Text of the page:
In metal cleaning it is generally overlooked that water plays the most important part. Its condition (hard or soft), and degrees thereof determines the performance of the chemicals dissolved in it. The efficiency of any cleaner is directly proportional to how if performs in water. The chemical must do three important things. First, it must tie-up or inactivate hard water ions for better rinsing and cleaning. Second, it must lower the surface tension of the water— in effect, it makes water wetter. Third, it must ionize or dissociate when it is added to water.
An ion is an electrically charged chemical particle in solution. And in all acids and also in water the electrically charged particle is the Hydrogen ion. It is this ion that has such a pronounced effect on the activity or strength of an acid. The counterpart of this ion in an alkaline water solution is the Hydroxyl ion, the degree of presence which determines the alkalinity of the solution.
Oxygen is the one chemical ion which is present in all alkalies, acids, water, and in air, and it is needed to maintain the chemical reaction known as oxidation. Two examples of this are: the rusting of iron or steel, and the white corrosion products on zinc plated surfaces. Also, Oxygen is the cause of breakdown or decomposition of certain chemical products .
Although all acids and alkalies have an effect on all metals to varying degrees, some react so minutely that physical evidence is not observable. In the extreme cases. the reaction is violent, manifested in the form of boiling and gassing at the metal surface, which is a sign of a pronounced attack on the metal. In effect, the metal is being dissolved. Generally, strong alkalies have the most drastic effect on aluminum and zinc, while strong acids more particularly attack steel. Strong oxidizing acids such as Nitric and Chromic readily attack copper alloys.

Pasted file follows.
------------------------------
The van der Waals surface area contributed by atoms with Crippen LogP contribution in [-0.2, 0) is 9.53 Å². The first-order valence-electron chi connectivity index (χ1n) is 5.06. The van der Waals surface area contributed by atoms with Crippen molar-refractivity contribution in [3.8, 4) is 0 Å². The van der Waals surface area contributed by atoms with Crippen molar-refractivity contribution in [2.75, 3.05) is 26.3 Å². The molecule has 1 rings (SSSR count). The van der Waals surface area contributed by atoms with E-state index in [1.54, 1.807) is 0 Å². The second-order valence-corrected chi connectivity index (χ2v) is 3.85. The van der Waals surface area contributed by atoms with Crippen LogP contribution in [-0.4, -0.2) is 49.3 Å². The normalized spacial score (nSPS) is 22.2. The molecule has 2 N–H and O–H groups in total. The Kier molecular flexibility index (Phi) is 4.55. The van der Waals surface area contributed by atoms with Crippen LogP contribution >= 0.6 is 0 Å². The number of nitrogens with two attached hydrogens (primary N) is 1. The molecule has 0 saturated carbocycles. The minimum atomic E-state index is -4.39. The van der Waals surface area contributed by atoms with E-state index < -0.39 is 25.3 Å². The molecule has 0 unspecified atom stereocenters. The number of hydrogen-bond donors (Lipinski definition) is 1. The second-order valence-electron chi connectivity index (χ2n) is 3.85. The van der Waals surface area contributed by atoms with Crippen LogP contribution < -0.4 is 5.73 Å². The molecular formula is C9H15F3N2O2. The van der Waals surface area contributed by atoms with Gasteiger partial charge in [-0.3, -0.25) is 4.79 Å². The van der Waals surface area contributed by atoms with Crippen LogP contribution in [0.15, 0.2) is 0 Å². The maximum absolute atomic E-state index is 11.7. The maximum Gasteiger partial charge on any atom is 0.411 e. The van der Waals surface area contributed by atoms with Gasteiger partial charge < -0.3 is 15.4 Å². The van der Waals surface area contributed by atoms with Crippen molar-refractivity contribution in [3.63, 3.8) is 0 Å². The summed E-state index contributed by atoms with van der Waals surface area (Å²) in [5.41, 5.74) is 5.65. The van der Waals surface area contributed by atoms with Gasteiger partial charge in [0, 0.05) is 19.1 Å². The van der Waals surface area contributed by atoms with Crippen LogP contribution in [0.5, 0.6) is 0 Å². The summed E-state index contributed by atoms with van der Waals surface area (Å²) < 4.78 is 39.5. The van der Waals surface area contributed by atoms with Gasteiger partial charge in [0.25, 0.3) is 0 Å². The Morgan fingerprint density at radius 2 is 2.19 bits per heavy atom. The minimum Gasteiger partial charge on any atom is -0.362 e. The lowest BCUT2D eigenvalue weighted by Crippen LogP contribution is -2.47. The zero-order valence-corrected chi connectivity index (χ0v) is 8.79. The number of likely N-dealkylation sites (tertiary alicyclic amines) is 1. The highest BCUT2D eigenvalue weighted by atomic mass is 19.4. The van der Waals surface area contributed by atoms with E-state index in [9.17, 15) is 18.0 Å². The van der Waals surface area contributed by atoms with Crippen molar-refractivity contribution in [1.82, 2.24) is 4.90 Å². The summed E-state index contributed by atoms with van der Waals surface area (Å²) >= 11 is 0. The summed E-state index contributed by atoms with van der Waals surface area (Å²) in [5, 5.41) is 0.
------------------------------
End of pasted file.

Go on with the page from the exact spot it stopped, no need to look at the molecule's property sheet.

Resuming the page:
Metal cleaning is decidedly affected by the type and degree of attack a particular chemical has on a given metal. Also of importance on the clean-ability of a chemical compound is the hardness of the water. That is, in the amount of calcium and magnesium dissolved, and the wetting ability.
Other factors having•a significant and influencing effect on the cleaning ability of a chemical compound are, namely:
HEAT - The higher temperatures accelerate cleaning.
CONCENTRATION - of the chemical determines reaction time, speeding up removal of the soils and oils and greases from the surface by the simple reason that it brings fresh solution into contact with the contaminants, and the physical action itself helps to dislodge the materials clinging to the surface.
Remember, the above four factors are the most important ones to be learned, because all metal cleaning situations can be related back to one or all of them. If properly applied, these four factors will enable you to perform all your cleaning with a minimum of problems.